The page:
Fulton County Supervisors OK funds for Gloversville camera

JOHNSTOWN — Fulton County is reappropriating old state funds promised to the county to allow the purchase of a closed circuit camera for the Gloversville Police Department.

The Board of Supervisors on Monday voted to reappropriate 2017 and 2018 state Homeland Security Grant Program funds into the county’s 2019 budget to help make the purchase.

The county in both 2017 and 2018 accepted grant funds in the amount of $63,731 for the office, now known as the Fulton County Emergency Management Office.

Supervisors last year authorized office Director Steven Santa Maria to purchase a closed-circuit TV system for the Gloversville Police Department at a cost not to exceed $13,881.

Officials noted the funding process was held up because the state Division of Homeland Security and Emergency Services required an environmental historical preservation document, which was not approved until two months ago.

In another matter impacting the city of Gloversville, the Board of Supervisors approved referring five parcels to the county Demolition Team as part of Operation Green Scene.

The Fulton County solid waste director was authorized to mobilize the demolition team to raze any structures and clean up the following county-owned properties in Gloversville: 10 Union St., 134 North St., 87 Forest St., 424 S. Main St., and 25 Kent St.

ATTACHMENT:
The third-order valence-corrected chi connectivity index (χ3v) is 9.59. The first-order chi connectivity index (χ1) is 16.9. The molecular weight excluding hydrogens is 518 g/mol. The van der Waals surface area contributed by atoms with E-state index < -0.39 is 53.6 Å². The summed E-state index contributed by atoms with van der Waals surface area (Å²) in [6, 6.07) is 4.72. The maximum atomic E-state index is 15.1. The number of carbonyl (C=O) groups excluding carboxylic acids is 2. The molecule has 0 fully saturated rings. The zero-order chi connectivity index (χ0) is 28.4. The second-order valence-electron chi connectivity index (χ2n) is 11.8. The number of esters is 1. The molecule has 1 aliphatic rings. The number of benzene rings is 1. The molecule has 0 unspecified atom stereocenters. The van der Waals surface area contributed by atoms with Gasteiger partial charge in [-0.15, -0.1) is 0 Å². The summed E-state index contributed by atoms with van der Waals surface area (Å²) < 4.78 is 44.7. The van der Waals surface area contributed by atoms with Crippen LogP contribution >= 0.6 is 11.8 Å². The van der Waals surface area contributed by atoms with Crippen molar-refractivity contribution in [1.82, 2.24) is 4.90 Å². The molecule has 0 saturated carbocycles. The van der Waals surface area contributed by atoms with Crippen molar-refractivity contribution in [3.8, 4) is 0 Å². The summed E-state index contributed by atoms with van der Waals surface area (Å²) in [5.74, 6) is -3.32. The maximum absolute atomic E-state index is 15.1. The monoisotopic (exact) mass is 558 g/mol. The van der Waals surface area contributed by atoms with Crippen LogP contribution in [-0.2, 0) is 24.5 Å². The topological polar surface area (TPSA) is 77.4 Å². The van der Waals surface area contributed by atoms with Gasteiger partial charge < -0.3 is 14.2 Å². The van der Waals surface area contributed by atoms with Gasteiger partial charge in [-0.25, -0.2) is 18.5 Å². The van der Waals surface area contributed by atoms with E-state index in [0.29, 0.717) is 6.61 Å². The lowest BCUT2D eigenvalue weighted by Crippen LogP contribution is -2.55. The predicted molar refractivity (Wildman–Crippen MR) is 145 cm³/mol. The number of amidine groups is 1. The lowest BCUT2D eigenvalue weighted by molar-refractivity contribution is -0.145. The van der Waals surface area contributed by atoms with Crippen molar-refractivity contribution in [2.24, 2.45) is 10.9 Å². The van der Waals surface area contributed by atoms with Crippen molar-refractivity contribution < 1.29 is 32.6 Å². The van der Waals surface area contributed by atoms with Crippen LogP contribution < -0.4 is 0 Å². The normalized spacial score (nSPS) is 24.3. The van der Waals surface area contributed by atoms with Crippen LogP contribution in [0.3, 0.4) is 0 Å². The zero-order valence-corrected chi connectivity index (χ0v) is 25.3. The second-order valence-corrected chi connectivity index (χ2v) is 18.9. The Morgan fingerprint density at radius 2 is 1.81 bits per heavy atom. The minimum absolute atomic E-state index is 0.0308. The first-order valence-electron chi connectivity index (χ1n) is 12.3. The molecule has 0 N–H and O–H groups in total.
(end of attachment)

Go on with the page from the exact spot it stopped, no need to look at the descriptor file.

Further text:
The board in February 2001 established the municipal demolition team. In 2004, the board authorized an intermunicipal agreement with the city of Gloversville, with the county assuming property tax collection and enforcement responsibilities for the city. The county also established “Operation Green Scene” to demolish dilapidated residential properties and foster community rehabilitation.

Gloversville 5th Ward Supervisor Gregory Young said this latest planned demolition activity is “good news,” noting a number of Gloversville supervisors have met recently with city government officials to work on cleaning up derelict properties.

“They’re getting more involved in tax foreclosure and code enforcement,” Young said.

Once the structures are razed by the demolition team, he said new owners will invest in the property, take of it and the county won’t have to deal with them as foreclosed properties, he said.

“We’ll never see it again,” Young said.

Board Chairman Jack Wilson responded, “Wouldn’t that be nice.”

Michael Anich covers Johnstown and Fulton County news. He can be reached at manich@leaderherald.com.